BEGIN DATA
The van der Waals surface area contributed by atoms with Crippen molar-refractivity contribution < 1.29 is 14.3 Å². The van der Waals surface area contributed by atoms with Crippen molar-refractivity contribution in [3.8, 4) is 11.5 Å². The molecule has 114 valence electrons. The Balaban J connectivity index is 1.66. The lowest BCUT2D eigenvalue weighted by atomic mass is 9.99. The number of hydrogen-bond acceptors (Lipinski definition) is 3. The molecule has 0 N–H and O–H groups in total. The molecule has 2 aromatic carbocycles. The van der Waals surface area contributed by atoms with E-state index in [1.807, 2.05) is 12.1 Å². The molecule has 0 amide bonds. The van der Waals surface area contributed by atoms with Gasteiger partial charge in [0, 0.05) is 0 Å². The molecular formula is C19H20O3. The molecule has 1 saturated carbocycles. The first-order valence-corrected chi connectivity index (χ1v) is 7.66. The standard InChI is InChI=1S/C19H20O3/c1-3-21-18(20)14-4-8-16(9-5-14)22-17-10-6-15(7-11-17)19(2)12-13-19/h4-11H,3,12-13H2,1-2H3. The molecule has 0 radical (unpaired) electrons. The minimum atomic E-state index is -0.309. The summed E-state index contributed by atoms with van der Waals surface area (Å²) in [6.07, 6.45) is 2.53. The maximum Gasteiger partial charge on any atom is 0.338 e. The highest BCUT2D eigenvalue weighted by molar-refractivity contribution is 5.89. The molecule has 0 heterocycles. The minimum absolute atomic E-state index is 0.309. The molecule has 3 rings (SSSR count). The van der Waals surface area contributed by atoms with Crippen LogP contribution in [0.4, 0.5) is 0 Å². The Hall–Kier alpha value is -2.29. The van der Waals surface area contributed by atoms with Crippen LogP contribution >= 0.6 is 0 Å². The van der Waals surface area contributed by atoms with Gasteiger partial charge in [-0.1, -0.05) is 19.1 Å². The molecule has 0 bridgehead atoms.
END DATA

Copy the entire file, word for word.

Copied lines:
The van der Waals surface area contributed by atoms with Crippen molar-refractivity contribution < 1.29 is 14.3 Å². The van der Waals surface area contributed by atoms with Crippen molar-refractivity contribution in [3.8, 4) is 11.5 Å². The molecule has 114 valence electrons. The Balaban J connectivity index is 1.66. The lowest BCUT2D eigenvalue weighted by atomic mass is 9.99. The number of hydrogen-bond acceptors (Lipinski definition) is 3. The molecule has 0 N–H and O–H groups in total. The molecule has 2 aromatic carbocycles. The van der Waals surface area contributed by atoms with E-state index in [1.807, 2.05) is 12.1 Å². The molecule has 0 amide bonds. The van der Waals surface area contributed by atoms with Gasteiger partial charge in [0, 0.05) is 0 Å². The molecular formula is C19H20O3. The molecule has 1 saturated carbocycles. The first-order valence-corrected chi connectivity index (χ1v) is 7.66. The standard InChI is InChI=1S/C19H20O3/c1-3-21-18(20)14-4-8-16(9-5-14)22-17-10-6-15(7-11-17)19(2)12-13-19/h4-11H,3,12-13H2,1-2H3. The molecule has 0 radical (unpaired) electrons. The minimum atomic E-state index is -0.309. The summed E-state index contributed by atoms with van der Waals surface area (Å²) in [6.07, 6.45) is 2.53. The maximum Gasteiger partial charge on any atom is 0.338 e. The highest BCUT2D eigenvalue weighted by molar-refractivity contribution is 5.89. The molecule has 0 heterocycles. The minimum absolute atomic E-state index is 0.309. The molecule has 3 rings (SSSR count). The van der Waals surface area contributed by atoms with Crippen LogP contribution in [0.4, 0.5) is 0 Å². The Hall–Kier alpha value is -2.29. The van der Waals surface area contributed by atoms with Crippen LogP contribution >= 0.6 is 0 Å². The van der Waals surface area contributed by atoms with Gasteiger partial charge in [-0.1, -0.05) is 19.1 Å². The molecule has 0 bridgehead atoms.